Dr. Greene's primary research interest is in the formation and dissolution of normal and pathological protein complexes in the cell, with an emphasis on the role of molecular chaperones.
The translation of mRNA into its corresponding amino acid chain is only the first step in a protein's life cycle. Although some proteins spontaneously fold into their correct three-dimensional structures to execute their functions, many more require the assistance of molecular chaperones to achieve their correct conformational states in complexes with other proteins and cellular membranes. Dr. Greene studies the role of molecular chaperones and their co-factors in the formation of vesicular compartments from clathrin-coated pits in the cellular membrane during endocytosis. She has applied her wealth of experience in the cell biology of protein folding and membrane trafficking toward deciphering the mechanisms of prion formation and propagation.
Prions are a class of proteins that can adopt an altered conformational state that not only leads them to form aggregates known as amyloids, but also allows them to similarly corrupt their normally folded soluble counterparts in the cytoplasm. In yeast, there are approximately a dozen prions, and their propagation requires several molecular chaperones, including Hsp104. Dr. Greene's laboratory complements biochemical studies with fluorescence imaging to follow the process of prion propagation in real time. In tissue culture, she and her colleagues are studying the cellular prion protein PrPC and the propagation of its scrapie isoform PrPSc, the cause of bovine spongiform encephalopathy, also known as BSE or "mad cow" disease.
True prions are defined by the fact that they are genetically identical to their non-prion protein counterparts, i.e. they are inherited and propagated entirely through protein-protein interactions and are interconvertible. However, it is becoming increasingly clear that many neurodegenerative diseases—such as Huntington's disease, amyotrophic lateral sclerosis (ALS), and others that are associated with abnormal protein aggregation initiated through genetic mutations—have a prion-like component to their transmission. Once such proteins are misfolded, they may provide a template for other proteins to misfold. Moreover, these misfolded templates could be transmitted between cells. If correct, such a cumulative model of neurodegenerative transmission could partially account for the relatively late onset of these diseases.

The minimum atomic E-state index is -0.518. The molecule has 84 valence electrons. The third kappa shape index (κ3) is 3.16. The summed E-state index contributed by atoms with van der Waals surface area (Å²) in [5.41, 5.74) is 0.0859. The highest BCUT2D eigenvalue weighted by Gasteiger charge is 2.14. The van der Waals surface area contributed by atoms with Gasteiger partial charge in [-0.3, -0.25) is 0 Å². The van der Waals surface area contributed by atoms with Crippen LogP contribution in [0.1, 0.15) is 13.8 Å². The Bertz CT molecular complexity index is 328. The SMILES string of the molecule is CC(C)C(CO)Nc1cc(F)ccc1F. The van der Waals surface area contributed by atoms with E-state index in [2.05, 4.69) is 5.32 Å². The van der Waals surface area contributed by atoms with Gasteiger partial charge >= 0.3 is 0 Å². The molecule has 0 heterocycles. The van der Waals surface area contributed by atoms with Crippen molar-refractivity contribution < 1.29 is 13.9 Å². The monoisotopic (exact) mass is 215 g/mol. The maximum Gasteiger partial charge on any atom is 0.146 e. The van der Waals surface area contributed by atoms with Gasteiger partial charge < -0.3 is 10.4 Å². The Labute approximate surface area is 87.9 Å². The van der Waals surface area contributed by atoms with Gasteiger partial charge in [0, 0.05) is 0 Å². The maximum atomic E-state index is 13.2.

Dr. Greene and her colleagues are delving into this new paradigm to question how cells transmit misfolded proteins. Why, for example, is such an abnormal and potentially harmful protein aggregate not simply shunted off to the lysosome for degradation? How in turn does this abnormal protein move between cells? These are cellular trafficking questions that Dr. Greene's laboratory is well poised to address. Aggregates are carried as cargo by membrane vesicles and can be microscopically visualized in different cellular compartments by association with known molecular markers. Their passage can also be studied by genetic and RNAi methods that disrupt different steps in vesicular trafficking. Dr. Greene will complement this research with genetic studies of both the normal and mutant forms of the huntingtin gene in yeast and mammalian cells. Answering these questions will shed insight into the cellular pathophysiology of Huntington's disease and other protein aggregation disorders, which could lead to better understanding of these disorders on a broader scale.